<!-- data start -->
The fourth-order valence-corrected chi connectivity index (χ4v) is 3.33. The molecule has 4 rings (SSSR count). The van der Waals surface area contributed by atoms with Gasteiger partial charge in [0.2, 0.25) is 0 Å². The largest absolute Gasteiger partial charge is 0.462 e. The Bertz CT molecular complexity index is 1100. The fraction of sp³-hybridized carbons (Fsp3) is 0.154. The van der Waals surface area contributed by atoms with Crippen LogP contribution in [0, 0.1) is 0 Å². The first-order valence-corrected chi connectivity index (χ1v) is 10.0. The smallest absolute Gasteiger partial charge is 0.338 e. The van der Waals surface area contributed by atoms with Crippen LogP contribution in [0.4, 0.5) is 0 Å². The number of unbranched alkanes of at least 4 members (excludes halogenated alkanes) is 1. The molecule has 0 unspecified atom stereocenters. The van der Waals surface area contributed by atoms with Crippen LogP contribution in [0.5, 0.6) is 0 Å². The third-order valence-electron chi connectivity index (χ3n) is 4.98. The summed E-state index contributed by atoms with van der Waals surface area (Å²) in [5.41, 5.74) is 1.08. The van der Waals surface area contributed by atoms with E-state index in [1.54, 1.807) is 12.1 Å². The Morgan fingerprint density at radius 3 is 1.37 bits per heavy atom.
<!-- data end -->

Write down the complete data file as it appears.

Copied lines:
The fourth-order valence-corrected chi connectivity index (χ4v) is 3.33. The molecule has 4 rings (SSSR count). The van der Waals surface area contributed by atoms with Gasteiger partial charge in [0.2, 0.25) is 0 Å². The largest absolute Gasteiger partial charge is 0.462 e. The Bertz CT molecular complexity index is 1100. The fraction of sp³-hybridized carbons (Fsp3) is 0.154. The van der Waals surface area contributed by atoms with Crippen LogP contribution in [0, 0.1) is 0 Å². The first-order valence-corrected chi connectivity index (χ1v) is 10.0. The smallest absolute Gasteiger partial charge is 0.338 e. The van der Waals surface area contributed by atoms with Crippen LogP contribution in [0.4, 0.5) is 0 Å². The number of unbranched alkanes of at least 4 members (excludes halogenated alkanes) is 1. The molecule has 0 unspecified atom stereocenters. The van der Waals surface area contributed by atoms with Crippen LogP contribution in [0.5, 0.6) is 0 Å². The third-order valence-electron chi connectivity index (χ3n) is 4.98. The summed E-state index contributed by atoms with van der Waals surface area (Å²) in [5.41, 5.74) is 1.08. The van der Waals surface area contributed by atoms with E-state index in [1.54, 1.807) is 12.1 Å². The Morgan fingerprint density at radius 3 is 1.37 bits per heavy atom.